All too often I have patients saying to me, “but Dr. Nelson, nothing bad has happened to me so I shouldn’t be depressed.” I have to explain to them that depression does not require a precipitating event. When people think about depression, they often confuse it with Post Traumatic Stress Disorder (PTSD) which can have overlapping symptoms with depression, but PTSD does require an exposure to a traumatic event. PTSD involves various symptoms and depression-like symptoms can be included. Another thing to remember is not everyone who experiences a traumatic event will end up having PTSD.
So, although depression does not require a precipitating traumatic event, it can be present. There does not need to be one defining event or series of events that leads to depression and a trauma is not required. With that being said, the next thing I often find myself saying to patients is, “of course you have had bad things happen to you because (1) you are human and (2) given the information you have provided me, I see that you have been through a handful of difficult experiences” (I may even give specific examples here).
An important fact I stress to my patients is that all humans experience pain, suffering, loss and various other difficulties in life. This is the human condition. Most people also experience many moments of joy, love, companionship and triumphs. These various experiences all impact people in different ways. Some may experience more sorrow than others, some may have a stronger support system than others and most people have never been taught ways to understand and cope with difficult emotions and painful events. So, it becomes quite difficult and often uninformative or helpful to determine single factors that “caused” the depression. Instead, it is useful to acknowledge that life is not easy for anyone, it is okay to be struggling and it is okay to be experiencing depression without any horrible life event taking place. It is also necessary to note that depression can have a biological factor as well and it may be helpful to explore that in therapy or with a medical doctor/psychiatrist.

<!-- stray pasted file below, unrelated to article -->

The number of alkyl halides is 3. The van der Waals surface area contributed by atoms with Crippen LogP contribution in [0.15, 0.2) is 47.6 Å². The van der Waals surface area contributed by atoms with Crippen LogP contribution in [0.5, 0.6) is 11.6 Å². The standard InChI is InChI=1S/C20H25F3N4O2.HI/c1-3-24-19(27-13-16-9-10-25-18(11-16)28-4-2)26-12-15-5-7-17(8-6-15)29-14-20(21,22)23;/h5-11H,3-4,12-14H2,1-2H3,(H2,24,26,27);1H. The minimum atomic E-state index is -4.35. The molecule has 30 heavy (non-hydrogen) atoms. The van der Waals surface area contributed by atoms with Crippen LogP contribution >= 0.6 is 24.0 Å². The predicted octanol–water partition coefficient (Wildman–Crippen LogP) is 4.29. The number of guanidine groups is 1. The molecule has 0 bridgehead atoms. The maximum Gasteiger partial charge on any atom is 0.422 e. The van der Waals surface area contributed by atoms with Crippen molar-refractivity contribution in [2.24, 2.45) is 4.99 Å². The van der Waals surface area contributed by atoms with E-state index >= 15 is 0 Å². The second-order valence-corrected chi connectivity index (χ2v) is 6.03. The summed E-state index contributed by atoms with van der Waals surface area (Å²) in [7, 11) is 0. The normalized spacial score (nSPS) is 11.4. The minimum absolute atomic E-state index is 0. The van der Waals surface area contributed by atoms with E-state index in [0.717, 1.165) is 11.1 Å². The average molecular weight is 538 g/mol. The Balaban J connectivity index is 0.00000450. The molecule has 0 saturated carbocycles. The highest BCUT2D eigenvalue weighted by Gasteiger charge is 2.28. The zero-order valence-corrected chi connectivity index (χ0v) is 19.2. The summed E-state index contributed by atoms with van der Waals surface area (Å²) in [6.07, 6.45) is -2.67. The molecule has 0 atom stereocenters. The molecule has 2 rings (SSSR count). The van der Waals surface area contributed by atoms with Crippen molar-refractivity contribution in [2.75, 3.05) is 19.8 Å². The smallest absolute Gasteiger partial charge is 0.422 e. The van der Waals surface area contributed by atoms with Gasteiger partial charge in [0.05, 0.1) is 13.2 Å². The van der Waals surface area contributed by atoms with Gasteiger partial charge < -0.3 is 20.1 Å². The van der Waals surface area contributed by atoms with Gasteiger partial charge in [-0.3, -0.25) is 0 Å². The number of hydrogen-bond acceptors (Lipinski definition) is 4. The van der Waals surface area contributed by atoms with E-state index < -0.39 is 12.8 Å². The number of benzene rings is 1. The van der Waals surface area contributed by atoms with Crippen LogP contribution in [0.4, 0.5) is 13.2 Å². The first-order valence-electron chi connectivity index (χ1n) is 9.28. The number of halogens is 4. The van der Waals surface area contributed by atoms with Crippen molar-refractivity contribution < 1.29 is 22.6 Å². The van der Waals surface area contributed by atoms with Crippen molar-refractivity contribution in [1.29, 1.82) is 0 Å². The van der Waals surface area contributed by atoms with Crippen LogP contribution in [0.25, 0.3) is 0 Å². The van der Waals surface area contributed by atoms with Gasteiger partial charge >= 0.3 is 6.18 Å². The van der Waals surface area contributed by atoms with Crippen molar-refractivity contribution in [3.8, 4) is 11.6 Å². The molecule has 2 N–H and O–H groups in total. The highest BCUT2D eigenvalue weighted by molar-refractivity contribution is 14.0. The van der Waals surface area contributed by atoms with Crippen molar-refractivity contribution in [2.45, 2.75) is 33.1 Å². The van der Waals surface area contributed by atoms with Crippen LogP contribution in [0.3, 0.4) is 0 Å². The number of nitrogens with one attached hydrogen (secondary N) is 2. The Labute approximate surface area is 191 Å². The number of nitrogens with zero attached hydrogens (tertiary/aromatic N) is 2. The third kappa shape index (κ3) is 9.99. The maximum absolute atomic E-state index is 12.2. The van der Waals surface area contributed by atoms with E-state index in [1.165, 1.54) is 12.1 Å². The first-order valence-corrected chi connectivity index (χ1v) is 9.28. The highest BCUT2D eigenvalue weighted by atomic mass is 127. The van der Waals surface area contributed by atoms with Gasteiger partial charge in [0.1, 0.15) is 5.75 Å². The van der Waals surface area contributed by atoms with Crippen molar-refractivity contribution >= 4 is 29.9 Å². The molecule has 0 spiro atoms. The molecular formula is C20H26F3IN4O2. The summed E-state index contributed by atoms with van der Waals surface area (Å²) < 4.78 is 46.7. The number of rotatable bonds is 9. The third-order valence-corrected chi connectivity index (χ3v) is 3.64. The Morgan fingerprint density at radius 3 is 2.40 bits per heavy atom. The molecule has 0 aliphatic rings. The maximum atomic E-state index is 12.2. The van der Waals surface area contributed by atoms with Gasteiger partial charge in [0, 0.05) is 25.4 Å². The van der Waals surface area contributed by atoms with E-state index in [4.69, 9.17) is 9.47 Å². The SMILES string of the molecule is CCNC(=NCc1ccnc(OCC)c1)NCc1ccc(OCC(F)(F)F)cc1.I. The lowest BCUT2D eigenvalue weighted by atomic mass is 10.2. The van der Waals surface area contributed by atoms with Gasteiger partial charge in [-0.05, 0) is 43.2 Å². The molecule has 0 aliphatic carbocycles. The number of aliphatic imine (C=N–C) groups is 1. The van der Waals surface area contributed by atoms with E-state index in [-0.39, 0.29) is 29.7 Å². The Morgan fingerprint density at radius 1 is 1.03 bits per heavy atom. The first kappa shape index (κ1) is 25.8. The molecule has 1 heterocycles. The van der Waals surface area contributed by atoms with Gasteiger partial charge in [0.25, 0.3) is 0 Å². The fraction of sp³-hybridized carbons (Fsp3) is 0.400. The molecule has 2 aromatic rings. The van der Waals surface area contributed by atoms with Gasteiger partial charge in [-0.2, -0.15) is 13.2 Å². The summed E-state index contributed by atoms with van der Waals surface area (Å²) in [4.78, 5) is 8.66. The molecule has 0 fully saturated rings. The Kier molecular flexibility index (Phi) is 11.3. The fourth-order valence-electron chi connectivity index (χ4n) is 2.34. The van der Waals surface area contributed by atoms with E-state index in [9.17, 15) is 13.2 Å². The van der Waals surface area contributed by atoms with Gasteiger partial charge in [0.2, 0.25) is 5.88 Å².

“Okay fine, my life hasn’t been perfect but like you said, everyone has problems and not everyone is depressed like me.” This is a typical next response in my sessions.
We could get into a lot of things here about how individual people have different support from others, different temperaments, different biological factors and contextual factors, and so much more. Sometimes, I will go down this road with patients and it doesn’t take long to see that it would be impossible to explore each of these differences. The more important thing to discuss is how to give yourself some empathy! Having depression is not a weakness and struggling with your mental health is something I would argue all people experience at different points in life. Some may never step into a therapy office, but I commend those that do. You don’t need a “reason” to want or need to talk with someone. You don’t need a “reason” to be depressed. You don’t need a “reason” to seek support and tools to use in your day-to-day life. All you need is the ability to embrace your humanity and remind yourself that what you are feeling is real, it is okay and you deserve support. Let go of the search for reasons.
Next time you are asked, “What brings you to therapy today?” It can be as simple as, “I am human. I am hurting. I need and deserve support.”